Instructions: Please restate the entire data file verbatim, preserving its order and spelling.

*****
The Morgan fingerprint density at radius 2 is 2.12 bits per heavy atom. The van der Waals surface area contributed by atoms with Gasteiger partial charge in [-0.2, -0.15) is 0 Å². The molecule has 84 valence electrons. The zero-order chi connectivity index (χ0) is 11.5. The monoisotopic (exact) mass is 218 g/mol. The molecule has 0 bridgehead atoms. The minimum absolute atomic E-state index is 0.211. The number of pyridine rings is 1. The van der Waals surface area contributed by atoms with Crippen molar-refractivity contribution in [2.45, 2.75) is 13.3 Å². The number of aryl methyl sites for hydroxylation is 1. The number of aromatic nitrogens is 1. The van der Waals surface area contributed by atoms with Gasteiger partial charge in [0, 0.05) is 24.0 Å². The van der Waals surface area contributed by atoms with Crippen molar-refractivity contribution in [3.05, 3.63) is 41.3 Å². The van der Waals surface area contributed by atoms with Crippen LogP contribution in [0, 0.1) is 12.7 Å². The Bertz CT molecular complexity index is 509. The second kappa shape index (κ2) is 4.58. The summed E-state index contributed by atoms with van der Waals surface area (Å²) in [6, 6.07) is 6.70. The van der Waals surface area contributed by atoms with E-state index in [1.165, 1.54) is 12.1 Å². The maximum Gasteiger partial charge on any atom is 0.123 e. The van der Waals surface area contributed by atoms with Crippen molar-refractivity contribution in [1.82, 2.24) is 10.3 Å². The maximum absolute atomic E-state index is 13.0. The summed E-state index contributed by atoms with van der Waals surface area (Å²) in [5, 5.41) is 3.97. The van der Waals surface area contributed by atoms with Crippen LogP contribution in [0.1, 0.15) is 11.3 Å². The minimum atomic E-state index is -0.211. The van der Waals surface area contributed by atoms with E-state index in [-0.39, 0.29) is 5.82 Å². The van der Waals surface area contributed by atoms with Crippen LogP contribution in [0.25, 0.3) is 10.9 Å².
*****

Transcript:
The Morgan fingerprint density at radius 2 is 2.12 bits per heavy atom. The van der Waals surface area contributed by atoms with Gasteiger partial charge in [-0.2, -0.15) is 0 Å². The molecule has 84 valence electrons. The zero-order chi connectivity index (χ0) is 11.5. The monoisotopic (exact) mass is 218 g/mol. The molecule has 0 bridgehead atoms. The minimum absolute atomic E-state index is 0.211. The number of pyridine rings is 1. The van der Waals surface area contributed by atoms with Crippen molar-refractivity contribution in [2.45, 2.75) is 13.3 Å². The number of aryl methyl sites for hydroxylation is 1. The number of aromatic nitrogens is 1. The van der Waals surface area contributed by atoms with Gasteiger partial charge in [0, 0.05) is 24.0 Å². The van der Waals surface area contributed by atoms with Crippen molar-refractivity contribution in [3.05, 3.63) is 41.3 Å². The van der Waals surface area contributed by atoms with Crippen LogP contribution in [0, 0.1) is 12.7 Å². The Bertz CT molecular complexity index is 509. The second kappa shape index (κ2) is 4.58. The summed E-state index contributed by atoms with van der Waals surface area (Å²) in [6, 6.07) is 6.70. The van der Waals surface area contributed by atoms with E-state index in [1.165, 1.54) is 12.1 Å². The maximum Gasteiger partial charge on any atom is 0.123 e. The van der Waals surface area contributed by atoms with Crippen molar-refractivity contribution in [1.82, 2.24) is 10.3 Å². The maximum absolute atomic E-state index is 13.0. The summed E-state index contributed by atoms with van der Waals surface area (Å²) in [5, 5.41) is 3.97. The van der Waals surface area contributed by atoms with Crippen LogP contribution in [0.1, 0.15) is 11.3 Å². The minimum atomic E-state index is -0.211. The van der Waals surface area contributed by atoms with E-state index in [-0.39, 0.29) is 5.82 Å². The van der Waals surface area contributed by atoms with Crippen LogP contribution in [0.25, 0.3) is 10.9 Å².